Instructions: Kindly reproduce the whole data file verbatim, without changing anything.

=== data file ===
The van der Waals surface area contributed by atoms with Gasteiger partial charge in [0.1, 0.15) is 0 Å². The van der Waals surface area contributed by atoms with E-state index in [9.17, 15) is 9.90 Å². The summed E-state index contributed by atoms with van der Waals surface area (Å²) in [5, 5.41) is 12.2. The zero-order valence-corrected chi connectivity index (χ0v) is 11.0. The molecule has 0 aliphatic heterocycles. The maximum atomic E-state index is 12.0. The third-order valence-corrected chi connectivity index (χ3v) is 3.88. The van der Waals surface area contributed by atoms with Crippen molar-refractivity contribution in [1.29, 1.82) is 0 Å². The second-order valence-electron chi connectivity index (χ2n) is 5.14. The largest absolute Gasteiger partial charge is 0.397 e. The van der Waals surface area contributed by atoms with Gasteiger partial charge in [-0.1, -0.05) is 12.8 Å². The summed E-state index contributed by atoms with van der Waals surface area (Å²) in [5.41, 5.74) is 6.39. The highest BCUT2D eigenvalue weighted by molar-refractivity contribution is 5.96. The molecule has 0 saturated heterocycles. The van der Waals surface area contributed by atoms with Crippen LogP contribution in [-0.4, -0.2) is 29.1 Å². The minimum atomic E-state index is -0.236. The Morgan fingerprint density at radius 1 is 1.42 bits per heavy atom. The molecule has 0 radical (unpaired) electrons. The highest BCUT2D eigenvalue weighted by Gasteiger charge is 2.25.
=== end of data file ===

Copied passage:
The van der Waals surface area contributed by atoms with Gasteiger partial charge in [0.1, 0.15) is 0 Å². The van der Waals surface area contributed by atoms with E-state index in [9.17, 15) is 9.90 Å². The summed E-state index contributed by atoms with van der Waals surface area (Å²) in [5, 5.41) is 12.2. The zero-order valence-corrected chi connectivity index (χ0v) is 11.0. The molecule has 0 aliphatic heterocycles. The maximum atomic E-state index is 12.0. The third-order valence-corrected chi connectivity index (χ3v) is 3.88. The van der Waals surface area contributed by atoms with Crippen molar-refractivity contribution in [1.29, 1.82) is 0 Å². The second-order valence-electron chi connectivity index (χ2n) is 5.14. The largest absolute Gasteiger partial charge is 0.397 e. The van der Waals surface area contributed by atoms with Gasteiger partial charge in [-0.1, -0.05) is 12.8 Å². The summed E-state index contributed by atoms with van der Waals surface area (Å²) in [5.41, 5.74) is 6.39. The highest BCUT2D eigenvalue weighted by molar-refractivity contribution is 5.96. The molecule has 0 saturated heterocycles. The van der Waals surface area contributed by atoms with Crippen LogP contribution in [-0.4, -0.2) is 29.1 Å². The minimum atomic E-state index is -0.236. The Morgan fingerprint density at radius 1 is 1.42 bits per heavy atom. The molecule has 0 radical (unpaired) electrons. The highest BCUT2D eigenvalue weighted by Gasteiger charge is 2.25.